And I think sometimes we are all just searching for who we already are. I sat there that night, on an hour and fifteen minute cab ride, to my left a 300 lb man talking about the testosterone level of bull sharks, and to my right steep, rigid and winding cliffs with edges that rivaled the torn holes in the knees of my own blue jeans.The sky ahead darkening into dusk and then night, and all I wanted to do was write.
When I finally arrived, it was to an hour and a half evening long session spent in a white yurt with the salt-laden ocean softly serenading me from outside the window, Nag Champa incense filling the air inside. We hadn’t, once, yet picked up our pens. I had run to the land’s edge to try to catch what I could of the setting sun before the sound took place of any visible sea. And as if without being granted a moment’s reprieve, there was someone behind me, asking me where I was headed, ushering me inside.
I think we realize, again and again, how easy it is to look outside ourselves to be chosen by someone or something when the true spokesperson for our own greatness, the one to turn to time and again for permission to unabashedly let shine what is wild, weird and wonderful about us is ourselves.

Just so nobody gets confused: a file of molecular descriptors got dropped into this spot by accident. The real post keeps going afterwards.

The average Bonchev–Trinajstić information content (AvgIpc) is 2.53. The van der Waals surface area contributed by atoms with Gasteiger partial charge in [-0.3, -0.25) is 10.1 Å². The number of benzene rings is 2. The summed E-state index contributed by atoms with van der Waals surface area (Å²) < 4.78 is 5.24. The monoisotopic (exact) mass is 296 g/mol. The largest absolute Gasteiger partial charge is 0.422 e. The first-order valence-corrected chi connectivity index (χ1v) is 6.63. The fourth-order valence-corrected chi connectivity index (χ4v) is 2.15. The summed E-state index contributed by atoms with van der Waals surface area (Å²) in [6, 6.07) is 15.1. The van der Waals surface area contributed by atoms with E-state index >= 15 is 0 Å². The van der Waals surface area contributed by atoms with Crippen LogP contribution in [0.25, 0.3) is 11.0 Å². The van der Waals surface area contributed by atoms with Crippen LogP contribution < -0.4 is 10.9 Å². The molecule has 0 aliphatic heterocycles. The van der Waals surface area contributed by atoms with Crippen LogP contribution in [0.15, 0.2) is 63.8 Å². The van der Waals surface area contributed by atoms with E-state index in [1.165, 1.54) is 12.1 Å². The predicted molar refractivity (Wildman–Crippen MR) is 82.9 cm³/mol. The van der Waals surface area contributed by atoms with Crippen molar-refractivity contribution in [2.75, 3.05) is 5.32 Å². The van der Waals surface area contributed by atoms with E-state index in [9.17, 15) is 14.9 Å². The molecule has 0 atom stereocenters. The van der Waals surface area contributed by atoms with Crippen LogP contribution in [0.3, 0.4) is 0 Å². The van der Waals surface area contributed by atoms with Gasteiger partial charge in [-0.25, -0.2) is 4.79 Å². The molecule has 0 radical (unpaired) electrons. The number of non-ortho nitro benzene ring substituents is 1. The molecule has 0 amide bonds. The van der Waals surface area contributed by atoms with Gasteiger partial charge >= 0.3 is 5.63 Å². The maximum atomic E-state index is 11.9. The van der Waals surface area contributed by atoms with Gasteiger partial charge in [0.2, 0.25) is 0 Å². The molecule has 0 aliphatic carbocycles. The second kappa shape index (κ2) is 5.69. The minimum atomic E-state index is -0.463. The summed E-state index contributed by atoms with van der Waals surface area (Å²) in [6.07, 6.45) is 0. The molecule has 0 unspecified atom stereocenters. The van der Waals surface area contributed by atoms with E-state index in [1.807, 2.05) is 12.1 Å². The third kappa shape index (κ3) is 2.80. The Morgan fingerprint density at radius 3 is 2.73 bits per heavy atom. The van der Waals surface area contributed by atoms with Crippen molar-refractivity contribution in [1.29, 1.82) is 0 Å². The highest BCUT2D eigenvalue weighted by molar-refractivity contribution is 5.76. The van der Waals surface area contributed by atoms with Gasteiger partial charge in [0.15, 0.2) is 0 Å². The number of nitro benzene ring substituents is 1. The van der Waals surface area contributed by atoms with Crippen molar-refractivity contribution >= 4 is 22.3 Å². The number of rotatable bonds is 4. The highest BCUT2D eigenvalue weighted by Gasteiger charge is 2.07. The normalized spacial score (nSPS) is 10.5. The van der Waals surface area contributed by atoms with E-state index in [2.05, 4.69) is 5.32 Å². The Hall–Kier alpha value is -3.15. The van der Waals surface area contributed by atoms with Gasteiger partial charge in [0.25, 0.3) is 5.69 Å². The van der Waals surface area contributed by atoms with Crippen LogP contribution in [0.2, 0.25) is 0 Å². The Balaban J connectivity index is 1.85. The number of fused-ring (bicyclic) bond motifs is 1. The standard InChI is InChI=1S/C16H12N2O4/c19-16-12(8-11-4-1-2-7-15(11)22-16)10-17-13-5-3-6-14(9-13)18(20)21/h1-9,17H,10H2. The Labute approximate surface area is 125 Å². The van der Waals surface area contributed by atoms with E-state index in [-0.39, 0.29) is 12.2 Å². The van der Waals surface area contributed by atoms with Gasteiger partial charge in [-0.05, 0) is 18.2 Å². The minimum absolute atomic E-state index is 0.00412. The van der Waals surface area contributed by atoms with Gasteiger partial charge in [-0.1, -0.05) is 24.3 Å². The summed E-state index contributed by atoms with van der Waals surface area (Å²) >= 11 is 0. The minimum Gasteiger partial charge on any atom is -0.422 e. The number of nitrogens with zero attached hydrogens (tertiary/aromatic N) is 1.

Just the day before, I had been sitting at a cast iron table outside Boloco, dreaming into this trip. After washing my hands in their employee sink, one of the women reminding me I was like family.
Worth, Water, Wind & Words. I knew California had brought me there for a reason, one that was still lurking somewhere around the edges. As we drove that night back to my base camp over rugged and winding land, I thought about how Clint Eastwood was the former mayor of nearby Carmel; how that offering from my mind somehow provided comfort for my body underneath redwoods who had gained their own wisdom through time and experience, alongside an endless vista of wide open fields that had sat for unknown years underneath unrelenting sun, on a winding night drive that felt like two hundred miles instead of eighteen.
The only other animal visible on the road was the owl whose dark eyes caught our headlights, who didn’t fly right away but lingered and stared, reflecting the light back to us. Those totem animals they say represent the land out there, spirit guides assisting us humans as we reclaim our still unearthed parts.